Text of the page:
Sundays for Dogs Review: Healthy, Easy, Air-Dried Dog Food
Fresh and frozen dog foods have become popular in recent years thanks to their minimally processed and nutrient-rich formulas, but one of the major downsides to these foods is that they often require refrigeration and can be fairly messy to serve. If you’re hoping to keep mealtime mess-free but want to upgrade your pup from standard kibble, an air-dried dog food like Sundays for Dogs might be just what you need.
Sundays for Dogs is one of just a few air-dried dog foods available today, and its appeal is that it’s made from all-natural, nutritious ingredients yet can still be stored at room temperature and served easily. I love the idea of a low-maintenance food that’s better for my dogs, so I tested out Sundays for Dogs over the course of a few weeks to see how it stacked up against regular kibble.
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What is Sundays for Dogs?
Founded by a veterinarian who was looking for better food for her own pup, Sundays for Dogs was designed as an alternative to regular kibble for owners who don’t necessarily want to switch their dog to fresh or homemade food. The brand’s tagline is “Fresh without the fridge,” and its unique air-dried formulas are made from all-natural, human-grade ingredients. In fact, as you read through the ingredient list, you’ll probably recognize every single item, as there are no chemicals, preservatives, or artificial ingredients. There are also no “anti-nutrients,” such as wheat, soy, rice, corn, or potatoes, which the brand claims can interfere with the absorption of essential nutrients.
Sundays dog food is manufactured at a USDA-monitored human-grade food facility in the Midwest, and the brand takes a number of steps to ensure the quality of its food. Every batch of food is tested for foodborne diseases such as salmonella and E. coli, and it’s tested at the beginning, middle, and end of the manufacturing process to ensure even mixing and nutrient distribution.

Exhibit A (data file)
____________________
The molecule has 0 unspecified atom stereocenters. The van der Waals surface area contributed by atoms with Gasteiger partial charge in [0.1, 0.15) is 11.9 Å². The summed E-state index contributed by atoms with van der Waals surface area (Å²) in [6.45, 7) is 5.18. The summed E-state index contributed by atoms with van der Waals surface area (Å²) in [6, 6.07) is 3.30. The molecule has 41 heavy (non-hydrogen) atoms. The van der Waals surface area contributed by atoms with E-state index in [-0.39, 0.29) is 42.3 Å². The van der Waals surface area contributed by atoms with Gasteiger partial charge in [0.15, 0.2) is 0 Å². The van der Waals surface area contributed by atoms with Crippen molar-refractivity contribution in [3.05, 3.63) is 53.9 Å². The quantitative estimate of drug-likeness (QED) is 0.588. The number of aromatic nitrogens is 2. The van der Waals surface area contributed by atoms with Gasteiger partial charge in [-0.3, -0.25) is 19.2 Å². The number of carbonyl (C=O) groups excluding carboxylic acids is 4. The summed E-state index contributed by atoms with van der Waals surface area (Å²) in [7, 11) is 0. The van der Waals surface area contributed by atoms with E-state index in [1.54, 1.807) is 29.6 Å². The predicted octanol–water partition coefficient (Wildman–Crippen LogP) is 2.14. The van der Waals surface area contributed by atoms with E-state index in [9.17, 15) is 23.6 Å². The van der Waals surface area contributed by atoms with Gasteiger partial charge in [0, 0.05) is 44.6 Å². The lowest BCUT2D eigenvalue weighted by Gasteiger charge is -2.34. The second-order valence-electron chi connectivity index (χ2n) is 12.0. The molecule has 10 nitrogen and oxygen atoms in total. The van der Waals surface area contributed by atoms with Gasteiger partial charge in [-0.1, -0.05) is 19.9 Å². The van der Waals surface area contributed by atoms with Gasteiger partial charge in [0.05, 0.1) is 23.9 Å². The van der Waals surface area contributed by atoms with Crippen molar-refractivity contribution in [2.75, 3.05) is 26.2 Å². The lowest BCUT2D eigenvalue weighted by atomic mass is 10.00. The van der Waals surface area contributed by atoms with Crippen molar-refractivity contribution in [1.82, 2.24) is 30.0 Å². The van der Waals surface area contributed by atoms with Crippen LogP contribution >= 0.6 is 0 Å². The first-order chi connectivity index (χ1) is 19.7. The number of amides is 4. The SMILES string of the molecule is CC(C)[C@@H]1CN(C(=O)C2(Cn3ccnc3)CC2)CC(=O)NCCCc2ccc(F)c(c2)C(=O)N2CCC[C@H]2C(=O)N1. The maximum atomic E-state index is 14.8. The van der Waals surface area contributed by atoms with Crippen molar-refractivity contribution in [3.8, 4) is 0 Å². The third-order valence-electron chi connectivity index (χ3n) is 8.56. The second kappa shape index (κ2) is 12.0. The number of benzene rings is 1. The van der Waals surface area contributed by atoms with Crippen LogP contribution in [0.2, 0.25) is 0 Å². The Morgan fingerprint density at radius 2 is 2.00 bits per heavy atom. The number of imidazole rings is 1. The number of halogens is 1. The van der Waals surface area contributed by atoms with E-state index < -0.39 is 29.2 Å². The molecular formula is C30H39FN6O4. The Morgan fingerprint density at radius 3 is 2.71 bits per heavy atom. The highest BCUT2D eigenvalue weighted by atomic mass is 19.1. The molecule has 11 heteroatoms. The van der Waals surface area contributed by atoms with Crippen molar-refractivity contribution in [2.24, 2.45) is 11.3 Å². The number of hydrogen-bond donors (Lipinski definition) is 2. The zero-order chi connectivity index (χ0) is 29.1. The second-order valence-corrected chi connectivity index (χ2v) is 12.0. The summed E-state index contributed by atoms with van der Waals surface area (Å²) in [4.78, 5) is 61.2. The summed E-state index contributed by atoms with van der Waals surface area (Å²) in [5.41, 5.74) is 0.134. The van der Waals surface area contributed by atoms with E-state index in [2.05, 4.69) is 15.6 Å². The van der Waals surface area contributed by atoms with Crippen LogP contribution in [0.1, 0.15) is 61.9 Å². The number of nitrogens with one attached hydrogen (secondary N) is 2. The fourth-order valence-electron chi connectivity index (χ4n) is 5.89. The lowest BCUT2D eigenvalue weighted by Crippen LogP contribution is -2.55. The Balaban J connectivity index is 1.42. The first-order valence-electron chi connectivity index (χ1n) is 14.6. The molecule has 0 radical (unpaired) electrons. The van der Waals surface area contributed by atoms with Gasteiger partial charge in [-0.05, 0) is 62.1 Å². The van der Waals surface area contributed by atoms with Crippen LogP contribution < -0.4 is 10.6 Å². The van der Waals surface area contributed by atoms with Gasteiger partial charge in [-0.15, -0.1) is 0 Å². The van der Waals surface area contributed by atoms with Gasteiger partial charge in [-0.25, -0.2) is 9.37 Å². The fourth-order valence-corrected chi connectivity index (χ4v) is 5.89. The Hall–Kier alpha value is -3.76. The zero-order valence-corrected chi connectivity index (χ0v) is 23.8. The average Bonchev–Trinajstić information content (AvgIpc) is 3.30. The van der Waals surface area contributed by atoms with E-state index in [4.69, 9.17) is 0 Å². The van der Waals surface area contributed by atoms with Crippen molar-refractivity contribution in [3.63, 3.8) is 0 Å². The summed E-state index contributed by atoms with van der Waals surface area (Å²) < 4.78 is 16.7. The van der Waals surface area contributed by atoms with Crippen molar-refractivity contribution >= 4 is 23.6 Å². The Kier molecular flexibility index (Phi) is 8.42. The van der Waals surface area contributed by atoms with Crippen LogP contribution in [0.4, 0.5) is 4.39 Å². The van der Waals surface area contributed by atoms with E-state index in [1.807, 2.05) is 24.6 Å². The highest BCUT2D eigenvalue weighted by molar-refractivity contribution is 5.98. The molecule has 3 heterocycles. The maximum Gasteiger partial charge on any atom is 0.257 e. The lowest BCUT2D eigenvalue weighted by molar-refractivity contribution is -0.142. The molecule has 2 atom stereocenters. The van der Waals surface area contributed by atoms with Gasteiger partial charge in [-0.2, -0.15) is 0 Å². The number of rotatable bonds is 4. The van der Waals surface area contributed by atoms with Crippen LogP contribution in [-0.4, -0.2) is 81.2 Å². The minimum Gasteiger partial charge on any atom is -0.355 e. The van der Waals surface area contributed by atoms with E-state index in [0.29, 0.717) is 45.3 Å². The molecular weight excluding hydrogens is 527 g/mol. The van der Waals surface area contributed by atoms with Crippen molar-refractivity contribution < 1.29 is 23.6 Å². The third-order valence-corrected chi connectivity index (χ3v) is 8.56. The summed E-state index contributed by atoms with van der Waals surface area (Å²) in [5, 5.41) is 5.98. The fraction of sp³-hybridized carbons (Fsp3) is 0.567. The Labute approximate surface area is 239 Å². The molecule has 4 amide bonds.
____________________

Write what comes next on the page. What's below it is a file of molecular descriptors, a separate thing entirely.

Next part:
Sundays for Dogs: Recipes
Sundays for Dogs currently offers three different recipes: chicken, beef, and turkey. All recipes are made from all-natural ingredients with no synthetic ingredients, and the food is air-dried to preserve the nutrients and flavor. The formulas were created with the help of animal nutritionists, food scientists, and veterinary nutritionists, and both meet the nutritional levels established by the Association of American Feed Control Officials (AAFCO) dog food nutrient profiles for all life stages.
In the chicken recipe, the first five ingredients are chicken, chicken liver, eggs, millet (a type of grain), and oats, and the first five ingredients in the beef recipe are USDA beef, beef heart, beef liver, beef bone, and quinoa. The first five ingredients in the turkey recipe are turkey, turkey heart, turkey liver, egg yolk, and millet.
All three recipes also contain a lot of nutritious fruits and vegetables, including pumpkin, kale, blueberries, carrots, and apples, and they have ingredients like fish oil that provide omega-3 and -6 fatty acids for skin and coat health. They’re also high in natural sources of glucosamine and chondroitin, which are beneficial for your dog’s joint health.
Putting Sundays for Dogs Food to the Test
Though I have two dogs—Addy, a 3-year-old Golden Retriever, and Ace, a 1-year old Golden Retriever—I decided Ace would be a better candidate to try out this new food. Addy has a sensitive stomach and doesn’t react well to food changes, but Ace has a stomach of steel. He can (and will) eat virtually anything, so he was the lucky pup who got to taste-test Sundays.
We received two 40-ounce boxes of the brand’s dog food, one of each recipe. It comes in brightly colored boxes that are roughly the size of a large “family size” box of cereal. The package also included a “Sundays newspaper” with information about the brand, a sheet of cute stickers, and a guide for transitioning your dog to the new food. Inside each box, there was a resealable plastic bag. Again, much like cereal packaging, there’s a good amount of space in the bag, so it feels a bit like you’re not getting as much as you “should.” Smaller boxes and bags could accommodate the same amount of food, which would help cut back on packaging waste.